Fearing change, but change can be good
Published 24 Jan 2013 09:15 0 Comments
Newspapers in England this week published a list leaked from Arsenal Football Club of the fines imposed by manager Arsene Wenger on players.
"Bringing a newspaper into the dressing room, £100."
I can't help feeling that Ulster Unionist leader Mike Nesbitt might consider a similar ban on his party's members, such has been the painful reading for him and the UUP generally in recent weeks.
The similarities between him and Monsieur Wenger don't end there. Arsene has been losing vital team players to one of his biggest rivals for a few years now. And he appears to think everything is still all right and he will recapture former glories.
It is, of course, all too easy for commentators to focus on Nesbitt as the protests of recent weeks focus on the difficulties faced by the mainstream Unionist parties.
Over the years, the Unionist community has struggled to adapt to changing circumstances.
But change is here. Now.
In the week of the anniversary of the death of George Orwell, I am reminded of one of his quotes: "To see what is in front of one's nose is a constant struggle."
Or as comedian Peter Cook once colourfully described it, "the bleeding obvious."
But what to make of change?
Nesbitt has inherited a party riven by factions virtually from the beginning of its existence. It was easy to manage away back when. When the big house ruled the roost.
You may well think that David Trimble's tenure as leader when he signed the Good Friday Agreement, and regular internal votes manifested raw division, started the rot. That would ignore the make-up of a party that we kindly refer to as a "broad church."
Just a few short months ago, Fred Cobain, David McNarry and Basil McCrea were all UUP members. Cobain has headed to the DUP. McNarry was welcomed into UKIP (well somebody had to welcome him.)
And McCrea is heading.... where.
It illustrates just how difficult any leader would have in getting everyone to pull in the same direction.
Quite the direction Nesbitt is going is hard to guess, though such is the splintering of the once-great UUP that the question was asked this week if he would would the last-ever leader of the party.
Surely, such diversity within a single party only illustrates it would be an impossible dream to have one united Unionist party.
There is such diversity within the Unionist community. From the loyalist protesters to the political spokesmen of the paramilitary UDA and UVF.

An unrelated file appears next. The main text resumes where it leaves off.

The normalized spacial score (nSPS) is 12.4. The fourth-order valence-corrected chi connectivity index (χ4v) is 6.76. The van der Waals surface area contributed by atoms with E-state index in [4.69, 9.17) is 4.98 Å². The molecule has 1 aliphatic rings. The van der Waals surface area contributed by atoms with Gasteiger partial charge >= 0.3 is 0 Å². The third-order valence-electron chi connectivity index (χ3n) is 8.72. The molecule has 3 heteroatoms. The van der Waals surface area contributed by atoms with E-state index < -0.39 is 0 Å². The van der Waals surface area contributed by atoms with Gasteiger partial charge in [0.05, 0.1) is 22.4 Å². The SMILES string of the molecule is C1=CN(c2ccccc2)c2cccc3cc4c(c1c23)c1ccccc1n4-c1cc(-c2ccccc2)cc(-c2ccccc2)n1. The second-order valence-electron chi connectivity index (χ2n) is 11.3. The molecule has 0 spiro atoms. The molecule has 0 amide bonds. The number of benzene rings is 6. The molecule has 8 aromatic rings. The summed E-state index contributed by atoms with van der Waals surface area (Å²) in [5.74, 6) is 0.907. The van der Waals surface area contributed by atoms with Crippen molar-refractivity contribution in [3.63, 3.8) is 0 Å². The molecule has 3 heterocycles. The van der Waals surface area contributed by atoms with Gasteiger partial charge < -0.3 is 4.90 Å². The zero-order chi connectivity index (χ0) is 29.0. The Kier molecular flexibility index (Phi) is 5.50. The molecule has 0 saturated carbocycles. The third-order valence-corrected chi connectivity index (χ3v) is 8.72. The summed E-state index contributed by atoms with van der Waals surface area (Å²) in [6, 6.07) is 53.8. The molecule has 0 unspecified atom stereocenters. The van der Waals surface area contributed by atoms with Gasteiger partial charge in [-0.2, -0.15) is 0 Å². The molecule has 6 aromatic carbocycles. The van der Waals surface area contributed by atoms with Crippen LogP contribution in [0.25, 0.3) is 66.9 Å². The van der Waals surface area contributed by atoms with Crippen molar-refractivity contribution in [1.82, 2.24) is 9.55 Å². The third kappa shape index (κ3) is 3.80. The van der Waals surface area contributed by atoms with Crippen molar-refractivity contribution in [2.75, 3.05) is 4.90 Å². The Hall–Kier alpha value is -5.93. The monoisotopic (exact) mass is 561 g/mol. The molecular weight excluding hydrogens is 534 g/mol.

The dissident TUV of Jim Allister.
To a DUP which contains Gregory Campbell to Arlene Foster.
To the Ulster Unionists. And independents like David McClarty.
Re-alignment of Unionism has been talked about for a while.
Far be if for me to lecture Unionism. I'm not daft. Unlike Mike Nesbitt, I know that asking the tough questions is a heck of a lot easier than finding answers.
But I do feel that diversity can be a strength in any community.
Unionists have failed to grasp this and a resultant paranoia and fear from those who also call themselves British has resulted in a crisis of confidence. I don't know why they keep looking over their shoulders at the hardline elements.
Keep telling your people they have cause to fear and they will.... feel fear.
And yet if Unionists are to have the confidence in moving forward to a shared society, they must first have confidence in themselves.
The change in tone by some Unionists this week towards a Border poll is an interesting one. Sinn Fein are now campaigning for a poll in which the simple question will be asked. Do you want to remain as part of the United Kingdom or seek Irish unity.
After baulking at the idea, Unionists are now coming round to it. Is this an early sign of renewed confidence in their own position?
Whatever the reason, I'm a great believer in letting the people decide.
The politicians will then have to accept their answer, whatever that answer will be.
As Orwell also wrote, "If liberty means anything at all, it means the right to tell people what they do not want to hear."
In the privacy of the ballot box, we should always tell the politicians what we really think.
This blog appeared in Impartial Reporter 24 Jan 13